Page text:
Laura Marling's Reversal Of The Muse Podcast: An Exploration of Femininity in Creativity

Laura Marling's Reversal Of The Muse Podcast: An Exploration of femininity in creativity; New episode with Dolly Parton & Emmylou Harris Out Today!

Laura Marling, the 26­ year-old BRIT­ Award winning singer­-songwriter, has written and produced a new podcast series Reversal of the Muse in which she talks to female (and some male) recording industry professionals. The latest episode, the tenth in the series ­released today, features her conversations with musical icons Dolly Parton & Emmylou Harris as they get set to re-release their legendary Trio album with Linda Ronstadt.

"Marling's enquiries go beyond indignant cries of foul play. The tone is thoughtful and the discussions cover everything from female friendship and fandom to sexuality and the pleasures and pains of touring" -  Financial Times
Launched in August, Reversal of the Muse is a new project from Laura in which she seeks to open up the conversation around the lack of feminine presence in the recording studio environment, why that might be, and whether it would ultimately make any difference at all to the creative outcome. With no ulterior motives, nor any pre­conceived expectations, Reversal of the Muse is as much about the conversation created than divulging or expecting a conclusive answer.

Armed only with her mics and recording equipment, Laura travelled to interview a series of renowned musicians, producers, and studio engineers for a series of podcasts that discuss the questions posed based on first­-hand experience.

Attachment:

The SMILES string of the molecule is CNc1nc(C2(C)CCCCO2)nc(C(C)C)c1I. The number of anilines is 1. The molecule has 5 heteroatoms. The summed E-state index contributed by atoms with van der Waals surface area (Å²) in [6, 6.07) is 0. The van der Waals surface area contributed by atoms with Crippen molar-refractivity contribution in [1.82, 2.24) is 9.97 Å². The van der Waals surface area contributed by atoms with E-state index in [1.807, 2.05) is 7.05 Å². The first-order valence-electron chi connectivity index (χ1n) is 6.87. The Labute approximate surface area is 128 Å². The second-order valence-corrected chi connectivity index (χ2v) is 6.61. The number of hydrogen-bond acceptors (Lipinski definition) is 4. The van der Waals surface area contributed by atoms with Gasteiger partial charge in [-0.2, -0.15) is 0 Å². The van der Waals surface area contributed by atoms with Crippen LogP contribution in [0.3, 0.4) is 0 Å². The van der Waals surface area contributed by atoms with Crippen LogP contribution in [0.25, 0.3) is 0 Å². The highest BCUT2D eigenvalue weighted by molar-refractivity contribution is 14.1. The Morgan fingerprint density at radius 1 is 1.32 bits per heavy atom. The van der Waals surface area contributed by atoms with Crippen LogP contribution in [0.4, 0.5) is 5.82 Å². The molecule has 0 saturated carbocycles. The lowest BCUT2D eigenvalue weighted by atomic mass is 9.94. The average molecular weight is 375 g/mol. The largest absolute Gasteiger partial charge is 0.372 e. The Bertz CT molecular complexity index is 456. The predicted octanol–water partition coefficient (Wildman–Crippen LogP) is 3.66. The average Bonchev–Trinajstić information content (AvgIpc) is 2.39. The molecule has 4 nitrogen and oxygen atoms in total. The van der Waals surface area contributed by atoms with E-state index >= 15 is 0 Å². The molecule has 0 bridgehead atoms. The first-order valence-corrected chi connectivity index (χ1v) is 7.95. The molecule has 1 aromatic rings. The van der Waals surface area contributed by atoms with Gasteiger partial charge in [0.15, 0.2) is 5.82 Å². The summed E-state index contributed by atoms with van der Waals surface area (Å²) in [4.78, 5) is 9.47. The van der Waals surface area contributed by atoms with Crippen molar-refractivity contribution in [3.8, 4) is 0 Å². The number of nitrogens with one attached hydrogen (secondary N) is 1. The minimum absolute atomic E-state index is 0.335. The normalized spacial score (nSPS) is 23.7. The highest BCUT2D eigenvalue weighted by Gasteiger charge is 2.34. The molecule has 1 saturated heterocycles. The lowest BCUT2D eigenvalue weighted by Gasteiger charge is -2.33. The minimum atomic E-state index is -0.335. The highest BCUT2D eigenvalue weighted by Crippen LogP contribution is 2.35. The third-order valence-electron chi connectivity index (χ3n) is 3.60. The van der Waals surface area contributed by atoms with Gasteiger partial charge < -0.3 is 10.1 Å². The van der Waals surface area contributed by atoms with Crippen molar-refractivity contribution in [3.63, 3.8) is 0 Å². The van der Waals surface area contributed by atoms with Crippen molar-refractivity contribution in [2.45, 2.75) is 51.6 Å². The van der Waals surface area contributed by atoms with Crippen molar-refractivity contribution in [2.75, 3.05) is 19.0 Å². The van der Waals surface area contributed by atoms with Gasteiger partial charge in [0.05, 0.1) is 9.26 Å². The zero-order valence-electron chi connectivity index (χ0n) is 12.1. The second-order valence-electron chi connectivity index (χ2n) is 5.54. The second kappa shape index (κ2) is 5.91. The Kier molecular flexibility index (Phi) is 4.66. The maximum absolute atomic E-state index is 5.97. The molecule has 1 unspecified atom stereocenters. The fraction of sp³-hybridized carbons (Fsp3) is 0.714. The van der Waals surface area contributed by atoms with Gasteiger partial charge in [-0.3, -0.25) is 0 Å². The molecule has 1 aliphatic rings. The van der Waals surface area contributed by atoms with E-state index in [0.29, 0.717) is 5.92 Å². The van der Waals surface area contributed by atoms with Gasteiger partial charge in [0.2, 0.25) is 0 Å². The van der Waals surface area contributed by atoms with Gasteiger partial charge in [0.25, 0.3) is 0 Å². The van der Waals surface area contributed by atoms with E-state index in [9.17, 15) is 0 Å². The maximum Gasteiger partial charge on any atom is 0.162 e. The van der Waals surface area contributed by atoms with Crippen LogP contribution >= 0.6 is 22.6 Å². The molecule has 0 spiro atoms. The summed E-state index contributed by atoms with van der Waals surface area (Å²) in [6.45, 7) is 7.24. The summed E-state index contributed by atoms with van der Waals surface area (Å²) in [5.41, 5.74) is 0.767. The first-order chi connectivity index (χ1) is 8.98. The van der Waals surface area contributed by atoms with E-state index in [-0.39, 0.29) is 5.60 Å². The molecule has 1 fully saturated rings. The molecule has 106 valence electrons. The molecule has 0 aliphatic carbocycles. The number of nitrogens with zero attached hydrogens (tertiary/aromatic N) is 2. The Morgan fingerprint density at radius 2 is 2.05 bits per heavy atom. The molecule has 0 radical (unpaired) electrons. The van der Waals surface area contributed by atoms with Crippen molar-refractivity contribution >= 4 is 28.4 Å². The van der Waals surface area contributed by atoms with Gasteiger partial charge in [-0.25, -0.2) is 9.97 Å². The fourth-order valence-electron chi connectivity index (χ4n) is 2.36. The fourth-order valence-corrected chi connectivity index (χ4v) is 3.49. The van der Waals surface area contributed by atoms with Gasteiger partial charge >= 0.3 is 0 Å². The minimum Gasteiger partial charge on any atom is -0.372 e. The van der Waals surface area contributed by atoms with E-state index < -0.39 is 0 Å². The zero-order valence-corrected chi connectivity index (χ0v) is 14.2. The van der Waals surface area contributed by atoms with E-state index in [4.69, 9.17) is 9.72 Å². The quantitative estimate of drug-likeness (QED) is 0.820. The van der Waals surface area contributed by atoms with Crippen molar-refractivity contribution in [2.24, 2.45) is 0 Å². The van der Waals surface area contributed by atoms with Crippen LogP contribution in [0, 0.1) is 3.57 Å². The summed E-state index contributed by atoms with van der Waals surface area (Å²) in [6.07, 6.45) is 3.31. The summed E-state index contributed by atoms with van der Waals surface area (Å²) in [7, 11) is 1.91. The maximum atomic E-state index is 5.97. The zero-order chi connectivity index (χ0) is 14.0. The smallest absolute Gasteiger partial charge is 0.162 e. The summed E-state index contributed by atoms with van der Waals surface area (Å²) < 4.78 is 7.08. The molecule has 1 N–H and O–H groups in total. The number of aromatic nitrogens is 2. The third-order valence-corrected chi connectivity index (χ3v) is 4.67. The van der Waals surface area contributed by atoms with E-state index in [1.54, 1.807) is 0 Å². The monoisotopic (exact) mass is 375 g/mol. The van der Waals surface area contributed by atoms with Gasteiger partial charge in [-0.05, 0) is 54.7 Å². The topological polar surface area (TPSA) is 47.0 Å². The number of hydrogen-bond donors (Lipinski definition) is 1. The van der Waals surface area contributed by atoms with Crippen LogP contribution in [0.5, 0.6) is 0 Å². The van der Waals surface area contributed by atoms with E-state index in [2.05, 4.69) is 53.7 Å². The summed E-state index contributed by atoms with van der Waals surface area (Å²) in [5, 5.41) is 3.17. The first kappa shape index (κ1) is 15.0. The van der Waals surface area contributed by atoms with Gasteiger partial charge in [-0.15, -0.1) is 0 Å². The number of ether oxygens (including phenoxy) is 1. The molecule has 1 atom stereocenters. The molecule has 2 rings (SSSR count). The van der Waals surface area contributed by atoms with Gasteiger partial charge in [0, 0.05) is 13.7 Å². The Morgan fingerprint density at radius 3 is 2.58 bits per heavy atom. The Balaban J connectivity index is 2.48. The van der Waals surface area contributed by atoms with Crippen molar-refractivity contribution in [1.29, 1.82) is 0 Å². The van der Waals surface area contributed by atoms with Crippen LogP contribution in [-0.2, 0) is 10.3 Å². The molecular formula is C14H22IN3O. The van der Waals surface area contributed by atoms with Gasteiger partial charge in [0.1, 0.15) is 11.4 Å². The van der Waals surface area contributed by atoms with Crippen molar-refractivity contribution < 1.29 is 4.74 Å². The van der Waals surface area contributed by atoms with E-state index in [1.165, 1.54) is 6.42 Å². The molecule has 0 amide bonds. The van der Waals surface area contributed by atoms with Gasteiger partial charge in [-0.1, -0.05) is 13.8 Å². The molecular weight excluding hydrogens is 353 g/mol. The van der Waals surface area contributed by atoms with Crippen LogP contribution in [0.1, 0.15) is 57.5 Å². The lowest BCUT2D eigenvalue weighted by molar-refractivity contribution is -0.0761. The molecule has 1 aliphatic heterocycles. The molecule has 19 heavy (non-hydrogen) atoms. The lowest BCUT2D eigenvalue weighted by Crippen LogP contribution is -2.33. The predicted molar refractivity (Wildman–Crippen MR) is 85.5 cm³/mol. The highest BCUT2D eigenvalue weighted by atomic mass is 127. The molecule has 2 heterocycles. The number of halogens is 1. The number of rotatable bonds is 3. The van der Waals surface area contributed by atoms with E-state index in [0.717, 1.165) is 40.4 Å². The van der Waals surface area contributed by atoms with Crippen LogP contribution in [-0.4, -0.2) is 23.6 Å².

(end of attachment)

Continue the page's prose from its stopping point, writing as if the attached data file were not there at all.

The series has featured Laura in conversation with LA sisters HAIM, singer­-songwriters Marika HackmanKaren Elson and, Jonathan Wilson, guitar store owner Pamela Cole, producerCatherine Marks, recording engineers Olga Fitzroy and Vanessa Parr and songwriter and label head Amanda Ghost.  

Laura Marling: "Reversal Of The Muse began as conversations between friends about female creativity.

"In reversing the muse it became an experiment. As a small part of the global conversation about women in the arts, it became an obsession. It occurred to me that in ten years of making records I had only come across two female engineers working in studios.

"Starting from my experience of being a woman I began to ask myself what difference it might have made had I had more women around, if any. I wanted to know why progress has been so slow in this area and what effect it would have on music."

Sign­-up for regular Reversal of the Muse updates over at www.reversalofthemuse.com